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How do you start your mornings? This Great Blue Heron (Ardea herodias) faced into the morning sun for quite a while last Friday as it stood amidst the foliage atop a tree at Occoquan Bay National Wildlife Refuge. The heron looked around a bit before deciding it was finally time to start its morning grooming routine.

The light was especially beautiful that morning and the heron was either unaware of my presence or simply did not view me as a threat. After I took some shots, I continued on my way and the heron remained in the tree and continued its morning preparations.

 

Great Blue Heron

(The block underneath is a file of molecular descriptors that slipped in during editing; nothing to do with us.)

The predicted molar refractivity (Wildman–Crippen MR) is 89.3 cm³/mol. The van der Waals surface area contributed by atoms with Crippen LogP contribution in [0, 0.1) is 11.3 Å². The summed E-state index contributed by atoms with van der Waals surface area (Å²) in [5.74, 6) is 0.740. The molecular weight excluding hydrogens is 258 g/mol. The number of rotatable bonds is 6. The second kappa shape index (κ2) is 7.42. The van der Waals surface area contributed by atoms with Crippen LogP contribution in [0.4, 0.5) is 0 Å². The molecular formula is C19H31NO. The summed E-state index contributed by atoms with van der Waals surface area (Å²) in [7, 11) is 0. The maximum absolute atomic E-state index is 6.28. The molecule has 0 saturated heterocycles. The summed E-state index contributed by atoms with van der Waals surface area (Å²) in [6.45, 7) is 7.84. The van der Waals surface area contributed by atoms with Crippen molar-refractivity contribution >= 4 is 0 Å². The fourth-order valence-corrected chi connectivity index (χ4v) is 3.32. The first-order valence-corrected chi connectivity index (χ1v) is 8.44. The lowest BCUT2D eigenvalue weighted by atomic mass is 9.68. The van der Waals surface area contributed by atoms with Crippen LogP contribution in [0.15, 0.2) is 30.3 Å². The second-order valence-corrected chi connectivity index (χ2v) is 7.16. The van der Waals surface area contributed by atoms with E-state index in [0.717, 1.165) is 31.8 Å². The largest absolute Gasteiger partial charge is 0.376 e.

Great Blue Heron

Great Blue Heron

© Michael Q. Powell. All rights reserved.

 

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This Great Blue Heron (Ardea herodias) looked to me like a stealth aircraft as it flew low over the water from one side of a small pond to the other on Monday at Occoquan Bay National Wildlife Refuge.

 Great Blue Heron
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A White-tailed Deer (Odocoileus virginianus) seemed curious about the Great Blue Heron (Ardea herodias) perched on a log, but the heron remained impassive and did not react as the deer passed behind it early Saturday morning at Huntley Meadows Park.

Peaceful co-existence—we could all use some more of that in our daily lives.

peaceful co-existence

© Michael Q. Powell. All rights reserved